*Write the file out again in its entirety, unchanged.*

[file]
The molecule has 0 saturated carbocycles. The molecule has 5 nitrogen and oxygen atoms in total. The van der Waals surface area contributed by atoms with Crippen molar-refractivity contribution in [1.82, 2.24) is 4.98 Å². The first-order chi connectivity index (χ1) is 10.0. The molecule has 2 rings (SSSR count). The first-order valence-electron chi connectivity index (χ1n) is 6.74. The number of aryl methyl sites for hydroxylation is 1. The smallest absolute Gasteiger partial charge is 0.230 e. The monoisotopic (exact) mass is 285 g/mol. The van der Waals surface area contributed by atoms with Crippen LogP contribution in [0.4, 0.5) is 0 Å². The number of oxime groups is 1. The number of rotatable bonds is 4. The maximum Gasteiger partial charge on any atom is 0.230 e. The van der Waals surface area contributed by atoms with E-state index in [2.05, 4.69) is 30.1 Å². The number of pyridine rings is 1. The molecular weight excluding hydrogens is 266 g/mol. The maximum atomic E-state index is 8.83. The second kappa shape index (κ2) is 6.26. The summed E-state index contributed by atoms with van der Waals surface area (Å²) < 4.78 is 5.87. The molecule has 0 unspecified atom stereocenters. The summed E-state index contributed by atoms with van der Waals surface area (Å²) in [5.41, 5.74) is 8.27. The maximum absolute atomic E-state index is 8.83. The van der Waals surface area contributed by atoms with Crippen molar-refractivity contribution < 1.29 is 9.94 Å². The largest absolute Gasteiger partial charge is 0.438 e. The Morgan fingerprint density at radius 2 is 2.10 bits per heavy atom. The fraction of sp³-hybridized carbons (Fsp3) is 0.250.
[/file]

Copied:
The molecule has 0 saturated carbocycles. The molecule has 5 nitrogen and oxygen atoms in total. The van der Waals surface area contributed by atoms with Crippen molar-refractivity contribution in [1.82, 2.24) is 4.98 Å². The first-order chi connectivity index (χ1) is 10.0. The molecule has 2 rings (SSSR count). The first-order valence-electron chi connectivity index (χ1n) is 6.74. The number of aryl methyl sites for hydroxylation is 1. The smallest absolute Gasteiger partial charge is 0.230 e. The monoisotopic (exact) mass is 285 g/mol. The van der Waals surface area contributed by atoms with Crippen LogP contribution in [0.4, 0.5) is 0 Å². The number of oxime groups is 1. The number of rotatable bonds is 4. The maximum Gasteiger partial charge on any atom is 0.230 e. The van der Waals surface area contributed by atoms with E-state index in [2.05, 4.69) is 30.1 Å². The number of pyridine rings is 1. The molecular weight excluding hydrogens is 266 g/mol. The maximum atomic E-state index is 8.83. The second kappa shape index (κ2) is 6.26. The summed E-state index contributed by atoms with van der Waals surface area (Å²) < 4.78 is 5.87. The molecule has 0 unspecified atom stereocenters. The summed E-state index contributed by atoms with van der Waals surface area (Å²) in [5.41, 5.74) is 8.27. The maximum absolute atomic E-state index is 8.83. The van der Waals surface area contributed by atoms with Crippen molar-refractivity contribution < 1.29 is 9.94 Å². The largest absolute Gasteiger partial charge is 0.438 e. The Morgan fingerprint density at radius 2 is 2.10 bits per heavy atom. The fraction of sp³-hybridized carbons (Fsp3) is 0.250.